When our older kids were homeschooling we had very different options. Park Days were what homeschoolers "did" together- picnic lunch, kids play, and Mom’s talk. We didn't have co-ops or class days or virtual schools. We had our kids and the park.
In the past decade co-ops and academic days have sprung up all over, some of which have morphed into UMS's, traditional school and even colleges. Virtual Schooling has exploded in the past couple of years and you can find anything on line now- some of it free.
When we started homeschooling the inter-net barely existed. I remember when homeschool phone trees went from actual home phones (before cells) to email lists. Believe me, there was plenty of complaining about it, too! Not everyone checked their email every week - (seriously).
Curriculum has changed too. When we started we had a couple of choices: ABeka, Bob Jones, Sunlight (it's 2nd year of existence) and encyclopedia's. Now there is so much to choose from it's mind-boggling.
With our older kids we did math, unit studies, read and did a whole bunch of outside activities: Awanas, horseback riding lessons, piano lessons, soccer, scouts and a zillion field trips. We also traveled the countrIn a 2 year time span we went coast to coast 3 times. Our older kids have seen tons of the country- national parks, wild-life, living history museums. The girls flew to Florida every summer (thanks Grandma and Grandpa!) (pre 911) they were seasoned travelers by the time they were 12. The 2nd co-op we joined, we started. The first Academic Class Day we joined, we started. The first TeenPact program, we invited (read, worked out tails off) to the state. There were options, but it usually entailed work to make them happen (read: they didn't exist where we lived).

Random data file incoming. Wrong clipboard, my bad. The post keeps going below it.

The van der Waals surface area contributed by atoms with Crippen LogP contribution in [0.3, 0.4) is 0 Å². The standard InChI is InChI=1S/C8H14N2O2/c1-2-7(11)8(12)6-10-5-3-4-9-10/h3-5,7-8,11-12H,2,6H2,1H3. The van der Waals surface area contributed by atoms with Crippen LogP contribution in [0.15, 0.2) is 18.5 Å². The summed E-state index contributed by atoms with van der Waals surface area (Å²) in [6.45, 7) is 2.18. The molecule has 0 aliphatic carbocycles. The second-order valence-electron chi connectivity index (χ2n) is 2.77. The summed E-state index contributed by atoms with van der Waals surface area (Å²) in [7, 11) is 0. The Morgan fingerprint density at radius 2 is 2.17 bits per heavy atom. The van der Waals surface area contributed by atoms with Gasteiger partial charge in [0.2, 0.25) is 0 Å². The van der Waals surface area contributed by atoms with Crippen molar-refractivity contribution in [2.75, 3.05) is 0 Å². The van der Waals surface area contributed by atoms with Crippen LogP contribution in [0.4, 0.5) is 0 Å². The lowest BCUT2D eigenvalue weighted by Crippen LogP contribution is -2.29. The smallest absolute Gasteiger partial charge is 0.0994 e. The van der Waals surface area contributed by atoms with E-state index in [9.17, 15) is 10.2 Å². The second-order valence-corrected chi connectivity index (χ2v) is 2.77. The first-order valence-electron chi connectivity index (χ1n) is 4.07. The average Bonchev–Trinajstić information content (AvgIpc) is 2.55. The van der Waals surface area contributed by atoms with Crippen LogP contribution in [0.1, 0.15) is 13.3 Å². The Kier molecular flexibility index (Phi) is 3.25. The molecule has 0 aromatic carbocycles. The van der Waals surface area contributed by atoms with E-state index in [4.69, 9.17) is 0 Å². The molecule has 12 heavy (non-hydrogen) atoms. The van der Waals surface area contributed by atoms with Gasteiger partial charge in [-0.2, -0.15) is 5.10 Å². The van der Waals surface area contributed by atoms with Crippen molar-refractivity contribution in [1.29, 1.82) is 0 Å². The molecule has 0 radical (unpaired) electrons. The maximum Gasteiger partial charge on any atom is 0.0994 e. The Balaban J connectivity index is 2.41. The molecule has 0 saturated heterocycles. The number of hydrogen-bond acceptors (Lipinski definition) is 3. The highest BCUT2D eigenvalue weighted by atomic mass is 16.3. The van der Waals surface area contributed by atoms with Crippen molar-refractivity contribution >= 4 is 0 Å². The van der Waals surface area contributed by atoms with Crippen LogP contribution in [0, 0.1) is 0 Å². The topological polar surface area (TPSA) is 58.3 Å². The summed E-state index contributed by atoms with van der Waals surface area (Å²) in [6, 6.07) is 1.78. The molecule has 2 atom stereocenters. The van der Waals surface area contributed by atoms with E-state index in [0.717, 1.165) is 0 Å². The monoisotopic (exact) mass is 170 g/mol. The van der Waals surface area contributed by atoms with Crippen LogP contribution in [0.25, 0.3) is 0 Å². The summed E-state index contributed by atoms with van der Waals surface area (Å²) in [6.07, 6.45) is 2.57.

Our younger kids have had more structure in many ways; we go to co-op (someone else started it- whew!), we go to class day (someone else started it -whew), we participate in Drama Camp, Shakespeare Camp (both of which other rocking Mom's started- love that!). The kids have scheduled homework with due dates, other teacher's besides me, outside accountability. They have taken on-line classes. We have done a ton of field trips, and continue to travel, but not quite as extensively. We haven't participated in scouts or Awanas in the past decade, though we did own and ride our own horse for a while. The condo in Florida is sold. We've been re-building a house, so instead of playing in the Gulf Coast surf, our kids have learned to dry-wall and grout.
Some things don't change. Mom's still get together at the park while the kids play. We still talk curriculum, but it's expanded to, "Has anyone used the OCW at MIT?" It's still homeschooling but the definitions are expanding and changing. I am a co-coordinator of the many options, a guidance counselor, as well as a teacher. And for my rising 12th grader, I am basically the mentor, as the majority of his classes will be taught by someone other than me. Our older kids are still traveling but it's not with family, it's with other homeschooling friends/ associates they have met along the way.
It's not better, or worse. Homeschooling years ago, was good; it was something new and fresh and whatever we made of it. We spent hours in CA and NM, exploring, reading, learning together; sweet memories! And it's good now, too. The zillion options make it easier, and more complex, less isolated, with the ability to draw on other’s expertise and experience.